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Being an All-Black

• Posted in New Zealand / Rugby Union • By JoeBaker

The countdown to the British and Irish Lions tour of New Zealand is almost over. Much of the talk has been about the Lions squad selection. Now it is focusing on the challenge of the Tour itself and the almighty test that the All Blacks will present in the 3-match series.

The New Zealand rugby team have been viewed as the most exciting and best on the planet for years, a view only confirmed by their consecutive World Cup wins in 2011 and 2015, the first side to achieve such a feat. Many have tried and failed to take them on at their own attacking, exhilarating game. Save for Ireland’s impressive win last year they have been an irrepressible, unstoppable winning machine.

So, what is it that makes an All-Black?

The foundations

You aren’t taught how to be an All Black. You are made into one. This astonishingly successful side is built from the bottom up, with generation after generation being taught from an early age how to run, catch, pass and try to avoid opponentS, rarely turning to the boot. As these youngsters mature they take part in quality competitions that only develops their pedigree further, talent taking on talent and enhancing the skills and physicality that has been gradually developing since they could first catch a ball. It is a never-ending production line of talent taught in a certain way, with a specific attitude towards the game. As soon as one great departs, another future one arrives. Just look at how seamlessly Beauden Barret stepped into the shoes of Dan Carter.

The style

Speed. Power. Technique. Invention. Consistency. These are just some of the defining features of New Zealand rugby. The pace of their handling is remarkable, be it through forwards making extra yards or the backs racing through gaps in the opposition defence. Their passing is quick and concise, with backs moves creative and precise. Whilst their forwards are just adept at winning turnovers or making a nuisance in rucks as they are breaking the gain line and setting the foundations for another attack. They are ferocious in defence, with a fast and high defensive line. Watching New Zealand play, you also notice a remarkable ability to offload in contact and keep the momentum of an attack going. And don’t think they have been so successful by purely playing beautiful rugby. Like any winning side, New Zealand know how to get their hands dirty and grind a result out when needed.

The mind

It is clear for everyone to see that the All Blacks have developed a winning mentality that enthuses them during matches and creates fear in opponents. This isn’t just formed through confidence and determination. Remember – this was a team that used to have a reputation for choking at World Cups. A culture has been created that focuses on individual character and personal leadership, with humility core to this ethos. For example, the likes of Richie McCaw would be regularly found tidying up after themselves, rather than leaving it for other staff. They believe remarkable success can’t be achieved without keeping your feet firmly on the floor. Next time they play, watch Kieran Read just before kick-off – he’ll be starting at the farthest point of the stadium, searching for the bigger picture. The team has regularly worked with sports psychologists to help them cope mentally under pressure. It is no coincidence that in the big moments in matches New Zealand often ruthlessly deliver.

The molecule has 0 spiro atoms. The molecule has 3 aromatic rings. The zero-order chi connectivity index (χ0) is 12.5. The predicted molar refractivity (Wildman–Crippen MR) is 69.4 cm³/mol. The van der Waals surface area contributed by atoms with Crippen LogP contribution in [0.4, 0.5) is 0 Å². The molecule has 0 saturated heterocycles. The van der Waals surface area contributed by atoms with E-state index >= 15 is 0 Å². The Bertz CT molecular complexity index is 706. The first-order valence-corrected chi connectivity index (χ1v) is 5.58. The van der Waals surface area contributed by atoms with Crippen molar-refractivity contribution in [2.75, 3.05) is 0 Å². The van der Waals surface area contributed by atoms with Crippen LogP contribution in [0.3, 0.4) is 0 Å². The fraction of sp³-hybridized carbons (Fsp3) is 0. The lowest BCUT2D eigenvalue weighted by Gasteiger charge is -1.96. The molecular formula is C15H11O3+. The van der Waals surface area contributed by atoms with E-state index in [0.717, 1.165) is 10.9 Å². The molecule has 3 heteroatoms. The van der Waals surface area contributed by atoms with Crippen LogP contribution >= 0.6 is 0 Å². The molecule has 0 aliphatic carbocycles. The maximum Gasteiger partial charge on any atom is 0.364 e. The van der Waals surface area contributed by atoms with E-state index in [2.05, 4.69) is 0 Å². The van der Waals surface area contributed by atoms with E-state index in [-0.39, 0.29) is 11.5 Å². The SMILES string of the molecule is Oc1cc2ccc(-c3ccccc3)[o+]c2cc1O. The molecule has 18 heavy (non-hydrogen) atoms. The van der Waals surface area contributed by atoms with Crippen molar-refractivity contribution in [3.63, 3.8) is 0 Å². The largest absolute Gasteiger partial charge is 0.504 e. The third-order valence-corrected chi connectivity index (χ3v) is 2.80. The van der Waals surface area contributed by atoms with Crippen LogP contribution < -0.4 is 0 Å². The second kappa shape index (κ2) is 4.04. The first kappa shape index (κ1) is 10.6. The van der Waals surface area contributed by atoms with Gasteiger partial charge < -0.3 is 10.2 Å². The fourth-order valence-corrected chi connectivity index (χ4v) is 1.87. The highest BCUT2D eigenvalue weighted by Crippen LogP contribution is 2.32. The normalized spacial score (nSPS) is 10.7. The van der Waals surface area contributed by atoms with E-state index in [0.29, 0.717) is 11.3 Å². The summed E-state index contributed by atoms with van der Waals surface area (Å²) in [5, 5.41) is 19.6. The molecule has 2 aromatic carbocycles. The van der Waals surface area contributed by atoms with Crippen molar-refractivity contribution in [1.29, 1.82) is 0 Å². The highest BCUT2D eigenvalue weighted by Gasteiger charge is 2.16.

Champions Do Extra

We now know a lot about the concept of marginal gains – thanks mainly to Sir David Brailsford and the success of the Team Sky and GB cycling teams – and New Zealand are another fine example of a group of athletes expertly utilising the theory. They use the mantra of ‘Champions Do Extra’. These players, no matter the age are constantly working individually and collectively to find incremental ways to improve. This is done on the training pitch, in the gym and even at home in terms of how they prepare ahead of matches to be at their physical and mental peak. A focus on continual improvement and the creation of a learning environment that allows such an attitude to thrive are why this amazingly successful team always seem to be on an upward trajectory.

The jersey

Every international player is passionate about playing for their country. Every international player wants to give everything for the shirt and wears it with pride. Yet there is something different, almost mystical, about the famous New Zealand jersey. Rugby remains the primary symbol of New Zealand’s presence on the world stage. Each player feels and understands a responsibility for the All Black culture and history every time they step out onto the field. A sense of higher purpose, of working hard to proudly represent the legends who have gone before them such as Jonah Lomu and to be role models to young New Zealanders. Surely this creates a pressure that would be too much to bare for a sports team? However, this isn’t any normal group of athletes. It drives them to give that extra more and helps focus in on their end goals. An All Black follows the saying ‘leave the jersey in a better place’ – meaning a willingness to put everything on the line for their teammates and country, motivating them to give that extra bit more and helping them to focus-in on their end goals.

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